“They’ll listen. They’ll complain. They’ll get angry,” Solis said. “They’ll probably say, ‘Don’t cut this. Don’t cut that.’ But when it’s all over, a lot of people will understand. When they leave, they may not all be happy, but nobody will be able to say that the opportunity to explain what’s going on wasn’t presented to them.”

Ald. Ameya Pawar (47th) said there is “no downside” politically for Emanuel — even if he gets an earful from angry Chicagoans at all three town hall meetings.

In fact, the more people implore Emanuel to hire more police officers and bolster — not cut — city services, the better off he’ll be. The more it will justify the massive property tax increase, the first-ever garbage collection fee and the smorgasbord of other tax and fee increases he is certain to impose.

“Getting yelled at and hearing peoples’ issues is part of the job. It allows people to see their elected official — not in some ivory tower somewhere but as a human being,” said Pawar, who holds three or four town hall meetings of his own every year.

“We all know the kinds of decisions we have to make in the next few months. People in Chicago know what’s coming. It’s incumbent on all elected officials to go out there, look people in the eye and say, ‘This is what we’re planning to do to resolve the financial crisis.’ They’re not going to be happy about it. But, they need to see that we’re in it with them. Everybody can vent. But, we’re all in this together.”

Struggling to solve a $30 billion pension crisis that has dropped the city’s bond rating to junk status, Emanuel needs $754 million in new revenue to balance his 2016 budget and shore up police and fire pensions, even under the best-case scenario. And that’s not counting the $9.5 billion pension crisis at the Chicago Public Schools.

Emanuel has already offered to raise property taxes by $225 million for the Chicago Public Schools, provided teachers accept the equivalent of a seven-percent pay cut and the state reimburses CPS for “normal” pension costs.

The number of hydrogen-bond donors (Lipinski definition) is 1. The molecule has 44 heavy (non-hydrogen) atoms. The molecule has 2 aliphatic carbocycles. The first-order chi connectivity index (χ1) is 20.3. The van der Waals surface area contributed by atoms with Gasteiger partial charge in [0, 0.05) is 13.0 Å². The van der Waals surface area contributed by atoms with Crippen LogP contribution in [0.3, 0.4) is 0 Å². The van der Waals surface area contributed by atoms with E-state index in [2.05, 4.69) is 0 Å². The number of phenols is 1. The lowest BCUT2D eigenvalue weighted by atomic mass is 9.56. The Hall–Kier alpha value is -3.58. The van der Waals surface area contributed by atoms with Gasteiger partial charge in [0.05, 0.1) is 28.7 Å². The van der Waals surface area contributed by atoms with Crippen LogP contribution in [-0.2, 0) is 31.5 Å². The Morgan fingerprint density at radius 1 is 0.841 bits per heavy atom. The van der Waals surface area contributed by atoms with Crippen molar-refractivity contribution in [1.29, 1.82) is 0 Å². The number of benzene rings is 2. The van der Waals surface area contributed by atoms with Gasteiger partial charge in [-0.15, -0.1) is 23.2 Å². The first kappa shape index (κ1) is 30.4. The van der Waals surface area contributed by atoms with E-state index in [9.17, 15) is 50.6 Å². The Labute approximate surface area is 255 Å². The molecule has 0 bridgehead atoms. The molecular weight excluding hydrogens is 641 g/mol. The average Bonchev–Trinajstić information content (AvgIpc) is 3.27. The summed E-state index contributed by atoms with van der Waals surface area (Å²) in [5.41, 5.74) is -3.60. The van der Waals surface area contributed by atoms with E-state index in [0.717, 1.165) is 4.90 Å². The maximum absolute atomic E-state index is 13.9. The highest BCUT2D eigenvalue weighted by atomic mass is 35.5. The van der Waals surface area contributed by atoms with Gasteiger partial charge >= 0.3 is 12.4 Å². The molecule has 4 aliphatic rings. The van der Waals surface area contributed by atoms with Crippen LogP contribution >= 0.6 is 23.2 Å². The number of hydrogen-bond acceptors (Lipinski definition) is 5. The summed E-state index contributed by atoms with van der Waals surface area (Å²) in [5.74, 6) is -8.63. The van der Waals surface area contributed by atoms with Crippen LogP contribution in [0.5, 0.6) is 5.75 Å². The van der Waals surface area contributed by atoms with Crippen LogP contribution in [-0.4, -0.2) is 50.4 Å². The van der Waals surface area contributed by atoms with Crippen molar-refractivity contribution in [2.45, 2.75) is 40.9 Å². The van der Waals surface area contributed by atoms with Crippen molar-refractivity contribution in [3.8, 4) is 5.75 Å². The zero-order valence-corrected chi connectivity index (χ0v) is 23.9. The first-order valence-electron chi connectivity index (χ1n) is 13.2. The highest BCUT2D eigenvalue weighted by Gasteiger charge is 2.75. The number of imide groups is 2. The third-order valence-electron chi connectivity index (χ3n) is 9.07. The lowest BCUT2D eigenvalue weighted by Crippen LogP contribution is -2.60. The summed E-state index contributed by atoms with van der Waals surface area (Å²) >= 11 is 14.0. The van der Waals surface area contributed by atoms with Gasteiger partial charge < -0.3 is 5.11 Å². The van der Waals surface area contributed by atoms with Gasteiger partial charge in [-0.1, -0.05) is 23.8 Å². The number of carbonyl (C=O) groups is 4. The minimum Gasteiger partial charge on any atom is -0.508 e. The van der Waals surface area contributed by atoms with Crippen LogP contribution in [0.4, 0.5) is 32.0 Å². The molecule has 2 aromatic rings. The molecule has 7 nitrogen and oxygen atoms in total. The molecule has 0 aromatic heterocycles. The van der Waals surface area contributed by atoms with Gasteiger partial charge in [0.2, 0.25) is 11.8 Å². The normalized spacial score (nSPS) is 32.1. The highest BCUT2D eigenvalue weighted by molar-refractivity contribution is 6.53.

If he relies exclusively or even heavily on the most dependable source of revenue to solve the city’s pension crisis, Chicago’s $824 million property tax levy would have to nearly double.

After his budget team held closed-door meetings with aldermen that produced “70-plus ideas,” Emanuel said there was a “building consensus” in the City Council on “at least two” revenue ideas: “Some form of a garbage fee like other communities around the state and country have. [And] a fee around e-cigarettes and other tobacco products that are not cigarettes.”

On Monday, Emanuel warmed to yet another aldermanic idea: a parking ticket amnesty program that would be extended to the $100 tickets churned out by red-light cameras and the $35 and $100 tickets generated by speed cameras.

“We’ve done amnesties before. The library did an amnesty program before … as it relates to overdue books. And we’ve done amnesties before to make sure that people get whole, so to speak. We’ve even thought about that as it relates to scofflaws on individual things,” he said. “I don’t know about those particular. So, those are things we’ll explore.”

Shortly after falling short with just 45.6 percent of the vote on Feb. 24, Emanuel hit the air with an extraordinary mea culpa for a man who seldom, if ever, publicly admits mistakes.

Dressed in a V-neck sweater and an open-collar shirt, Emanuel looked straight into the camera and acknowledged that his “greatest strengths” are also his “greatest weakness.” He admitted he can “rub people the wrong way” and often “talk when I should listen.”

The mayor closed the Round Two campaign in similarly vulnerable fashion.

“Chicago is a great city, but we can be even better. And yeah, I hear you – so can I,” Emanuel said.

The three town hall meetings that will set the stage for, what will certainly be the largest collection of tax and fee increases that Chicagoans have ever seen are yet another indication that Emanuel learned a political lesson from Chicago’s first-ever mayoral runoff.

“With Mayor Daley, you’d watch those town halls and people would say, ‘I don’t agree with him, but he’s still our guy,’” Pawar said, predicting that the same reaction could await Emanuel if the hearings are deftly handled.